The Carter administration said yesterday that it will consider loan guarantees to the financially strapped Chrysler Corp. but rejected the $1 billion, no-strings cash bailout plant that the company had proposed.
Treasury Secretary G. William Miller told a news conference that any loan guarantee proposal from the administration to Congress is likely to amount to "considerably less" that $1 billion. Sources indicated it probably would be in the $500-to- $750 million range.
The administration's first official word on the No. 3 automaker's plea for government assistance was greeted as "good news" by Chrysler Chairman John Riccardo.
Riccardo said the company pledged in meetings with Miller before the announcement to "work closely together [with the government] as we develop a program to return Chrysler to a strong position of profitability."
In action earlier in the day, United Auto Workers officials at Chrysler formally and emphatically rejected the company's bid for a two-year wage and benefit freeze but left the door open to negotiated concessions after a contract pattern is established at the General Motors Corp. and Ford Motor Co. this fall.
"We would take under consideration whatever measures are necessary for the survival of Chrysler Corporation," said UAW President Douglas A. Fraser.
Chrysler asked the government for $1 billion in cash advances on future tax credits late last month after disclosing a staggering second-quarter loss of $207.1 million, the worst in its year history and one of the biggest quarterly losses suffered by any American corporations.
Blaming government regulations in part for its financial woes, the company - the nation's 10th largest - also called for a two-year delay in meeting new auto emission standards.
In disclosing the government's response, Miller rejected the tax-credit proposal, saying the administration "does not favor any proposals for unrestricted tax credits" that "would, in effect, represent interest-free, unsecured, subordinated cash advances from taxpayer funds."
Nor, he said, would assistance be "related to expenditures for compliance with generally applicable evironmental, fuel efficiency or safety standards."
But he said government agencies in charge of these regulations will "continue to consider various Chrysler applications for relief" - apparently indicating some flexibility on the part of the administration on the emissions question.
Miller did not promise Chrysler a loan guarantee, under which the government would be obliged, if the company defaulted, to repay a loan taken out by the company from one or more banks. But he said it would "explore conditions under which it might recommend, subject to congressional approval, financial assistance to Chrysler in the form of, or equivalent to, loan guarantees."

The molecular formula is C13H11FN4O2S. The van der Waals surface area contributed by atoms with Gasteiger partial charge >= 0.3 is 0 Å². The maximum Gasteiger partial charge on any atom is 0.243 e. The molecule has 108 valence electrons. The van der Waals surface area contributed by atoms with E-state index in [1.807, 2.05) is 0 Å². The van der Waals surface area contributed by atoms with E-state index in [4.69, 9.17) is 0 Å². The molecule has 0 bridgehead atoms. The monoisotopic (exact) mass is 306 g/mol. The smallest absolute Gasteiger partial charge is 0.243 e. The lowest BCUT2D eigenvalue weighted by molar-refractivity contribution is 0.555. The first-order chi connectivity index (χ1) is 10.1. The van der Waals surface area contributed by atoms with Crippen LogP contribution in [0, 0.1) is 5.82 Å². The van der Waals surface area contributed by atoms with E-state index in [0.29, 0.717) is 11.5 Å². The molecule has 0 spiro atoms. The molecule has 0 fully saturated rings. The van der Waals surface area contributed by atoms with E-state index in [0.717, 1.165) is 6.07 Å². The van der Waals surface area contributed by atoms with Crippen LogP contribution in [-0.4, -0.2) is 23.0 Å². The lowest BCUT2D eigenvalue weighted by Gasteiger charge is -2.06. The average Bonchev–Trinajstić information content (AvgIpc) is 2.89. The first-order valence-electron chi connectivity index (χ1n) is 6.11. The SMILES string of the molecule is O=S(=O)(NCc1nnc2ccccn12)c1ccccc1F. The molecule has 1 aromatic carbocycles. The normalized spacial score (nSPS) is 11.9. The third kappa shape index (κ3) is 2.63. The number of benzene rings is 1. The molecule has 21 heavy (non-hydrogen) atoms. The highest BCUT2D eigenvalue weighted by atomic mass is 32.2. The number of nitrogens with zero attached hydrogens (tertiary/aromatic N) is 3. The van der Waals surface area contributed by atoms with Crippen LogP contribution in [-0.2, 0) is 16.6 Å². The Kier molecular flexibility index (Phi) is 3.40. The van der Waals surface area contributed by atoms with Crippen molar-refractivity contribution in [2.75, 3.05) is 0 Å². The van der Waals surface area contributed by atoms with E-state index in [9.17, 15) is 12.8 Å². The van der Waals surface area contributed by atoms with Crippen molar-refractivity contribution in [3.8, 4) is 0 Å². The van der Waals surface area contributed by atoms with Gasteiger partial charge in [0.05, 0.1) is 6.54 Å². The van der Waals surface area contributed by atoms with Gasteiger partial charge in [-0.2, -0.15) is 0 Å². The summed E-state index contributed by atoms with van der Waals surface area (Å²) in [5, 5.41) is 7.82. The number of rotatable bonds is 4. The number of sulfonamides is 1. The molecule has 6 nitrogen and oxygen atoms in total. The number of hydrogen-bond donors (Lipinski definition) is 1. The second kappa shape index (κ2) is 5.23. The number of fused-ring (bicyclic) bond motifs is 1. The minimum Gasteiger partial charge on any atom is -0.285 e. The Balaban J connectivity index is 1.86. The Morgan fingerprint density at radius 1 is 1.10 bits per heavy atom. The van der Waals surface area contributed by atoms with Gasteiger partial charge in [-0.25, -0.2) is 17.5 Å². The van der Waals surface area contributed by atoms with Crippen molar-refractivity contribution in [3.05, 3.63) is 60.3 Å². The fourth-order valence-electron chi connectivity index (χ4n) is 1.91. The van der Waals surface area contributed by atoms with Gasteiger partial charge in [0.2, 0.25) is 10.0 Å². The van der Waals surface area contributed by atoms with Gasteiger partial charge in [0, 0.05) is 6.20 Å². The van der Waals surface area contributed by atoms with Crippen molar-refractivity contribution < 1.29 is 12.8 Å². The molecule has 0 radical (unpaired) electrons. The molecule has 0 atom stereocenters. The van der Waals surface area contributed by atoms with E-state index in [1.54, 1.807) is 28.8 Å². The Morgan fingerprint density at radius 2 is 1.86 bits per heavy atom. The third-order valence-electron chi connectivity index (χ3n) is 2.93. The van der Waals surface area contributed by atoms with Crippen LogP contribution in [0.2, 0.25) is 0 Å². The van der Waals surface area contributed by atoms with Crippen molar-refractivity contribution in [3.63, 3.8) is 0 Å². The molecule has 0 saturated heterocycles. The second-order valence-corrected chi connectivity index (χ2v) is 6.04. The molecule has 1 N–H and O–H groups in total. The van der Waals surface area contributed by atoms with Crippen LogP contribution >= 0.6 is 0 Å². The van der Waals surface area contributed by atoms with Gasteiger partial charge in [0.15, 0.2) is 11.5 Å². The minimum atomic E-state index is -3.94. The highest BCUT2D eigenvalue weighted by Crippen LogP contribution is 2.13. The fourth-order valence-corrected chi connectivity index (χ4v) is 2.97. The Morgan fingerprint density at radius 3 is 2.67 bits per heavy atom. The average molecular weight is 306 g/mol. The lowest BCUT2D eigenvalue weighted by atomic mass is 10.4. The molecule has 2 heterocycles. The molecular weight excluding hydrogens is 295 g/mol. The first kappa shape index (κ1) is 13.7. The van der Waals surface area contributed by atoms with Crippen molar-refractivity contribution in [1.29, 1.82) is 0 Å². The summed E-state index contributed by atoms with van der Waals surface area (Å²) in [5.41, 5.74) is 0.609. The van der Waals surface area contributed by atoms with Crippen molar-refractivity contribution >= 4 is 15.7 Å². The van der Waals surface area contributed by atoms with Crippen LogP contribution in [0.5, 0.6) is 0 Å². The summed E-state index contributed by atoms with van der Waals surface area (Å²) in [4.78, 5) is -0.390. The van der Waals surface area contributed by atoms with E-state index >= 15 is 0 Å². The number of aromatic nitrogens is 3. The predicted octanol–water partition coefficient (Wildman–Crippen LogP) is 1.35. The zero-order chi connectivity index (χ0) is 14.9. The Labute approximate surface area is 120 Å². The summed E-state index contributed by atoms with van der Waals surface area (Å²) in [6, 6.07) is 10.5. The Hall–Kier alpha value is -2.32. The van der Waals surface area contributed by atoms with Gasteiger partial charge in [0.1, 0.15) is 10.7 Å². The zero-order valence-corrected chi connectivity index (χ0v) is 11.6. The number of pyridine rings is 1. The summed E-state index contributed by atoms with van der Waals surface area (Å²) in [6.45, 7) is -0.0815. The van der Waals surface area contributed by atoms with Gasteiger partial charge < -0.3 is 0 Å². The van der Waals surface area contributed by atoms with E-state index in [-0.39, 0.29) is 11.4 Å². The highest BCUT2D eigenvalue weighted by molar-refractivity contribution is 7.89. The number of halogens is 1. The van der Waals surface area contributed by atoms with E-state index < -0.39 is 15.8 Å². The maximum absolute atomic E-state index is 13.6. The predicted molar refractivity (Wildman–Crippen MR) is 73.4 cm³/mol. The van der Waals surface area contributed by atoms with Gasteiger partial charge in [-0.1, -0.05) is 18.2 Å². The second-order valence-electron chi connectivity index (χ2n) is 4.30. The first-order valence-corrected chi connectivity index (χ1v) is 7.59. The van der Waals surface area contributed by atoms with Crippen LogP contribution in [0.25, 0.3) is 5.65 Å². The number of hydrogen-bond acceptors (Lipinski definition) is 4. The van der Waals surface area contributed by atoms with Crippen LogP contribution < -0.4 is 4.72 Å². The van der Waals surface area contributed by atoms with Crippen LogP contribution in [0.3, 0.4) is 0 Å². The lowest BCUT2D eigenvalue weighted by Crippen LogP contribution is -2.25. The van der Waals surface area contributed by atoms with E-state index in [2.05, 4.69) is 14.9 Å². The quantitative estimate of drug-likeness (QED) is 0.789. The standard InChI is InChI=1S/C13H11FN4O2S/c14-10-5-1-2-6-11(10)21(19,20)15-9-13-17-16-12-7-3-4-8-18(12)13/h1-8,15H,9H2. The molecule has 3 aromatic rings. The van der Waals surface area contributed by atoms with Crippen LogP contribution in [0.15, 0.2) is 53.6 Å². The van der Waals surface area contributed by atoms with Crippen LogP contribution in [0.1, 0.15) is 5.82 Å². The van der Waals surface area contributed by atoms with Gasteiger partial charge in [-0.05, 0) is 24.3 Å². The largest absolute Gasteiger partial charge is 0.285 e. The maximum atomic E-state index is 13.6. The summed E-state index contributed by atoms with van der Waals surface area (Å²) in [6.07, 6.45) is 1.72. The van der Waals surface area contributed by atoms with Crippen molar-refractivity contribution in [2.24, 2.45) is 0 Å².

In 1971, Congress, after bitter controversy, approved $250 million in loan guarantees for the Lockheed Corp., which subsequently has regained financial health.
This time Congress appeared receptive to some kind of relief for Chrysler but a number of influential members were balking at the idea of a no-strings cash advance with no guarantee of repayment if Chrysler failed to recover.
Miller said any administration-supported package must be "limited in time, amount and risk to American taxpayers" and include "short and long term considerations" as well as "substantive contributions or concessions from...management, employes, stockholders, creditors, suppliers, other business associates and governmental units."
He said the administration generally views government assistance to private companies as "neither desirable nor appropriate" but believes there may be "occasional, unusual instances where the public interest justifies some governmental aid."
Added Miller: "The administration's willingness to consider aid will depend upon Chrysler's submission of an acceptable, overall financial and operating plan updated to reflect current conditions and prospects."
He said any aid should not set a precedent for other corporate bailouts and asserted that it would not have "any immediate...nor longterm impact on the budget."
As for the $1 billion figure used both by Chrysler and the UAW in separate bailout proposals, Miller said, "My judgment as a businessman tells me it doesn't have to be that high."
Miller also rejected the substance of the UAW proposal, which called on the government to buy stock in the company. "The government does not intend to make any equity investment in Chrysler," he said.
Asked whether government help would be an acknowledgment that excessive regulations helped cripple the company, Miller said: "I don't believe that's correct. I believe the problems here developed over a long period of time. "I don't think finger-pointing does any good."
Rejection of Chrysler's wage-benefit freeze proposal by the UAW representatives at Chrysler had been expected. Fraser had termed it "unacceptable" when it was made last week.
In a statement approved by a 139 to-6 vote at a special meeting in Chicago, the UAW Chrysler Council said Chrysler workers "will do their part but they cannot be expected to accept extreme and unwarranted sacrifices."
UAW-Chrysler negotiators are expected to continue meeting to discuss noneconomic terms but will not bargain on money until after General Motors and Ford settle on new wage-benefit packages. The current auto industry contract expires Sept. 14. CAPTION: Picture, G. WILLIAM MILLER...considering loan guarantees